2) yes, I have used the shower floor membrane with recommended seam glue. I am not sure though about the weep holes??
3) I have also sealed all grout line prior running any water but I understand this might also prevent evaporation...
4) yes we have other bathrooms in the house to avoid using this shower too often and prevent from drying
5) for the duct outlet, it is on a high spot of the room (probably a good 1/2inch above drain level due to pitch) and I am even thinking of raising it by making a 1/4inch spacer so water just can't get there unless there is water everywhere else including outside the bathroom (the door stone saddle has been custom made and is about a inch higher than floor + caulked all around)

All in all, I am just very worried some inspector comes in there and not being familiar with that open shower type of design (very common in Europe), just says you need to brake everything, put a shower base, relocate the drain back, and the rest of the whole 9 yards...

05-10-2007, 03:39 PM
The only outstanding question then is about the weep holes. Many shower drains have them so if you remember what you bought, and link to it, someone will comment.

What you built is a wet room. It's a floor drain. The plumbing code refers to shower drains as floor drains too. They are the same. Also, Code does not specify how walls get positioned or whether toilets can be siliconed ont a floor within X distance to a floor drain, so you are OK. Assuming you used 100% real silicone.


05-11-2007, 06:22 AM
Thanks David,
The drain I used is visible on link below on Oatey's website... (it's the one to the right - most magnified in the picture).
It's designed for pan liner use (which is what I did using the appropriate Oatey glue). I am still not sure whether it has weep holes or not.


I used phenoseal as I find it easier and less messy to work with than silicon... perhaps another mistake there on my part but if I only had to redo the caulk lines around the toilet, I will be very happy to buy two silicon tubes and do it.

Thanks for all these precious comments

05-11-2007, 06:58 AM
Thank you for your detailed response. It sounds like a good job. I guess then your only issue is if the permit thing comes up. You could try for an after the fact permit, paying a fine, of course, but then you have to convince an inpsector that all the intermediate steps that he can now not see were done correctly. Not sure if I would open this can of worms voluntarily. Maybe wait and see if it comes up.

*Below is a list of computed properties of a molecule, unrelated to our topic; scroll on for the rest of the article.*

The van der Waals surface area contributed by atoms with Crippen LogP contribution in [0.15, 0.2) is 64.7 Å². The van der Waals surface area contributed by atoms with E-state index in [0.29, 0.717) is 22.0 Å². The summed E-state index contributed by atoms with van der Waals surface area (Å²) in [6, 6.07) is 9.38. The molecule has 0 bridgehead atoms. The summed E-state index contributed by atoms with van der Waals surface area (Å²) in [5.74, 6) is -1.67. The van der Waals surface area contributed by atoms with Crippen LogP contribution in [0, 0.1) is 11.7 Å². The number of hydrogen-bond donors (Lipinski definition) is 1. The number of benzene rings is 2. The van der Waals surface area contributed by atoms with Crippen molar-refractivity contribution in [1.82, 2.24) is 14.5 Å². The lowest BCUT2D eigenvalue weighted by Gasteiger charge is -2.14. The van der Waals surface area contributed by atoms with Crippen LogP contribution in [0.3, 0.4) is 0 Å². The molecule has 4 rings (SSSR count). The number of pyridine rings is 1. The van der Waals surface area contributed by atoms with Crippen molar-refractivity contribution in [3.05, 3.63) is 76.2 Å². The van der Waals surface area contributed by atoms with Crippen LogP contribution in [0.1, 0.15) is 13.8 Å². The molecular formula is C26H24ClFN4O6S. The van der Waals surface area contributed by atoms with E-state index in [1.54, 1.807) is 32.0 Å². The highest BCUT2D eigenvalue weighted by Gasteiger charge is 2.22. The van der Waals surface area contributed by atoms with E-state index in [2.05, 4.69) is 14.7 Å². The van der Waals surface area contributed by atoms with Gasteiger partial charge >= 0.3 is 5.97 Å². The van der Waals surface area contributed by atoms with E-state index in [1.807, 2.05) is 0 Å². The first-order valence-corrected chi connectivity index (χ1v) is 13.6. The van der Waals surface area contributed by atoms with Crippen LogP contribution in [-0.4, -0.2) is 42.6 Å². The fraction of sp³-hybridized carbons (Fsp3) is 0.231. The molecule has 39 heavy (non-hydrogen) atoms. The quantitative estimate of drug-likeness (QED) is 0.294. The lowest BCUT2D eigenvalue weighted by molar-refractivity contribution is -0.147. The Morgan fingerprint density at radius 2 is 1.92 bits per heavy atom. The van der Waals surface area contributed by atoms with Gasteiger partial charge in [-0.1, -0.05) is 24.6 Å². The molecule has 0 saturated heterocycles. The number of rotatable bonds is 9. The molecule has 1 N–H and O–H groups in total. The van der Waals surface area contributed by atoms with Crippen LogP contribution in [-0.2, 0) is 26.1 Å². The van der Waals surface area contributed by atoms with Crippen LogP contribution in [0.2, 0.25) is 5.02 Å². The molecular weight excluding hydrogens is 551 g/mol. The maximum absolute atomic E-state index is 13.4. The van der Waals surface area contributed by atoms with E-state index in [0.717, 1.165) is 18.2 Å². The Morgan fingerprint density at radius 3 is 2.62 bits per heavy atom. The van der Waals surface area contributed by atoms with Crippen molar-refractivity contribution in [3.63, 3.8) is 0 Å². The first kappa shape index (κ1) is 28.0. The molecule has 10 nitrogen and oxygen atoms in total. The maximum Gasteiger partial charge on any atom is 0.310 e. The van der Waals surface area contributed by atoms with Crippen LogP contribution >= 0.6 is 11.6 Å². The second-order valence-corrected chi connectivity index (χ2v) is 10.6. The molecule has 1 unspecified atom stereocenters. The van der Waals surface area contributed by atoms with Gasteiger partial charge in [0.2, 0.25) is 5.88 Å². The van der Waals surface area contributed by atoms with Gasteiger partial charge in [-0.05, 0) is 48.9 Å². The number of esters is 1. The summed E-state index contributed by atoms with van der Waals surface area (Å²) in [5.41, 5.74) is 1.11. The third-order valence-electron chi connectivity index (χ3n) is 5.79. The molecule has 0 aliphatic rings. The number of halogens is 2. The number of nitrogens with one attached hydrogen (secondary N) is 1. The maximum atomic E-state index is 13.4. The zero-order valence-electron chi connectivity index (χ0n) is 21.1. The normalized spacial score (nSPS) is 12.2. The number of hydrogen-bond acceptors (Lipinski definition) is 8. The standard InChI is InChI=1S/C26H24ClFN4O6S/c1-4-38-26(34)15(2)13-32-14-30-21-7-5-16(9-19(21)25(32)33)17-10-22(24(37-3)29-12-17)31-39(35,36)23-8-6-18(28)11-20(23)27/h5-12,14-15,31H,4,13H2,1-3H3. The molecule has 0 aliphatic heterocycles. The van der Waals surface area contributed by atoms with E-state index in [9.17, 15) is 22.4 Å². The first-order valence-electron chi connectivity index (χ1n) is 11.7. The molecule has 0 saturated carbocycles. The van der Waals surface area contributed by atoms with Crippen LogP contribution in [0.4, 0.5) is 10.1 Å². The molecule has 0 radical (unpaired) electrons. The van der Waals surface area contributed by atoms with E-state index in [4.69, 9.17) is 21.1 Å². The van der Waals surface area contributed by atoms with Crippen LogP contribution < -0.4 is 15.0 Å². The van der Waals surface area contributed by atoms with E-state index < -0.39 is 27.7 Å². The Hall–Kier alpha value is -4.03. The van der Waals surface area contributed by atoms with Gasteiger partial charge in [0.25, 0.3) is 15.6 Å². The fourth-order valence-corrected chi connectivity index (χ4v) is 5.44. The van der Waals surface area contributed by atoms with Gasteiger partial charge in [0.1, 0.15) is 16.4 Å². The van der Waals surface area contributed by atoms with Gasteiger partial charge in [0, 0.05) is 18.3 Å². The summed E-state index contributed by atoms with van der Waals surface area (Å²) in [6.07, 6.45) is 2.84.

05-11-2007, 07:03 AM
I have taken pictures of everything... pretty much every step of the way (in case)... I'll wait and see. I am just happy to hear that that type of design is permitted by the code referred to as a wet room design.
Thanks for everything

05-11-2007, 07:29 AM
clamping drain, is that the right way to describe it? Do you remember how to describe the waterproofing membrane? Oatey is the largest manufacturer of shower drains so I wonder if a call to them will help you figure out how to explain where the water goes through that device, into weep holes which are gaps not holes. I don't know for sure 100% how to describe it and that is what I'd do: call them.


05-11-2007, 11:34 AM
Just before calling Oatey, I read the link above twice, and there it is: “Weep holes in the drain assembly allow drainage from the pan liner.”
I guess we have this one covered...

05-11-2007, 11:59 AM
i'm glad you found it. I'll go look for it later too. One more thing: expert shower builders who use these drains will ask whether you put a little pea gravel around the drain when building the concrete base just to ensure that water that seeped over there had a clear path out the weepholes. Without it, water takes longer to clear that last inch, and the grout around the drain can end up being permanently damp. Not a big deal. I just wish this kind of information was more accessible, easier to find and easier to share.